If you have ever spent any time in the operations side of a company than you know that every meeting the topic of sales comes up; and it should because without sales there aren’t any customers, and obviously without customers there isn’t a business. If anyone has ever seen the 1992 movie Glengarry Glen Ross than you have probably heard the sales acronym ABC – Always Be Closing. It’s true no matter how many customers you have, no matter how much money you’ve made as an organization you are only as good as your last quarter, so you always need sales, you always need to be closing. Continue reading
There are two kinds of people in the world, there are those that talk a lot and listen a little, and there are those that listen a lot and talk a little. My grandmother used to say that God gave you two ears and one mouth for a reason; that you should listen twice as much as you talk. I believe this applies to business in every aspect of every business. But it is especially important in sales. I have experienced so many sales people who start the conversation out talking, and you all know the type, fast talking, smooth, trying to close the deal. For me a huge turn off. I have said it time and again; a good salesperson is one that actually listens to what the customer is saying.
Just shut up and listen. In sales if you start the conversation talking and giving information to the customer or prospect it is possible to give too much information or to give unnecessary information. Let the customer talk, let them tell you what they want, what their expectations are, and then you can address those issues and advise them what you can do for them. Give them solutions that are directly correlated to what they want. Nobody likes an obvious sales pitch, and when you start out spewing what you can do for the customer and how great your products or services are, it just sounds like a cheap sales pitch and that you are just trying to make a sale. However, when you let the customer do the talking and you listen to what they are saying, and understand their needs and wants and then respond appropriately giving them solutions to those needs and wants you now come across as the person with the solution because you are responding directly to what they have said.
As a salesperson you are already starting out at a disadvantage because most people distrust you and already have their guard up and are dubious about whatever you have to say. But by encouraging them to talk, getting them to tell you what they want, why they want it, you are now responding to their needs and by responding to those needs you are now transformed from a salesperson to a solution provider. Create an atmosphere that is forged in trust and you will create a customer for life.
I was sitting at my desk working on my second cup of coffee while listening to a customer drone on and on about what they wanted from an upcoming marketing campaign. I listened as they went through their long list of expectations and what they thought they were going to accomplish. Once they got it all out, I took a sip of my coffee, took a deep breath and crushed the majority of their expectations. They did not have much of a clue as to how the marketing campaign they were considering doing worked.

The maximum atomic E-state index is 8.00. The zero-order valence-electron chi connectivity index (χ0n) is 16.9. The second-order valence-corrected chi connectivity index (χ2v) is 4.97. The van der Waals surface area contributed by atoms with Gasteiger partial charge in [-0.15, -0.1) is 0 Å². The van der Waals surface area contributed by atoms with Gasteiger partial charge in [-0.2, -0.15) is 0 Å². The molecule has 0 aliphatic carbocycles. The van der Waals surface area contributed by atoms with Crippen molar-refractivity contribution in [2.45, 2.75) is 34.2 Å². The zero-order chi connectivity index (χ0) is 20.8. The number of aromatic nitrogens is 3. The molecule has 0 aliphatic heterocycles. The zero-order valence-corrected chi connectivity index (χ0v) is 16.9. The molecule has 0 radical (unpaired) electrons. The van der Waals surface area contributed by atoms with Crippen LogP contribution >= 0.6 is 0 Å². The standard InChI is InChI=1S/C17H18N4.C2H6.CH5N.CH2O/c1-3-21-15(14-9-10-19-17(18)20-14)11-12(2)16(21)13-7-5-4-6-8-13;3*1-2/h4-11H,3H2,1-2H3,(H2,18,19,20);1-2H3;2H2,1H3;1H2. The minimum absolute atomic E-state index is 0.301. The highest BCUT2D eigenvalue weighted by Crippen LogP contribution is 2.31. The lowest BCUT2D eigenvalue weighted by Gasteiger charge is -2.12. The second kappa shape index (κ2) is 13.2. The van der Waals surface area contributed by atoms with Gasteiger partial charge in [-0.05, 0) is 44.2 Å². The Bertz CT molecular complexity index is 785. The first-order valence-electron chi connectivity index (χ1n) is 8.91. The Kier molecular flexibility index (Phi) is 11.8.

This is not unusual in marketing, in fact is it very common. Most clients and prospects come to the table with an expectation of what they want, yet most of them don’t really understand the mechanics of the marketing program they are getting involved in. They are not an expert in this area, you are, and that is why they came to you in the first place right? That being said, the old adage “give the client want they need, not what they want” applies. As a business if we were to give every client what they wanted, we would not have very many satisfied customers. Now that might sound strange, but in my experience most clients that are looking to do any type of marketing usually have a predetermined expectation of what their marketing campaign is going to do for them. As a marketing expert it is my job to create a successful campaign for my clients, and to create a campaign that is going to serve the needs of their business, not their imagination. I am the expert; they are not, so the task of educating them and giving them what they need is laid on me.
Many marketing professionals just go with the flow and give their clients lip service to make them happy, and make promises that they cannot keep, and in not correcting the thought process of a clients expectations these professionals are in effect lying to them, even if they didn’t directly make any promises, the fact that they allowed the client to entertain certain expectations they have indirectly lied to them. I am a firm believer that it is our job as the professionals to manage those expectations, to educate our clients and prospects so that they understand exactly what to expect, and what not to expect, so that they are going into this with their eyes open. Does this ever cause us to lose business? Sure it does, but I would rather lose a deal and have the client walk away feeling like we just saved them from wasting a lot of money than taking their money and creating an unhappy customer whose expectations were not met. The former will come back to you in spades and creates good will and shows that you are a knowledgeable professional who is not just trying to “close the deal”.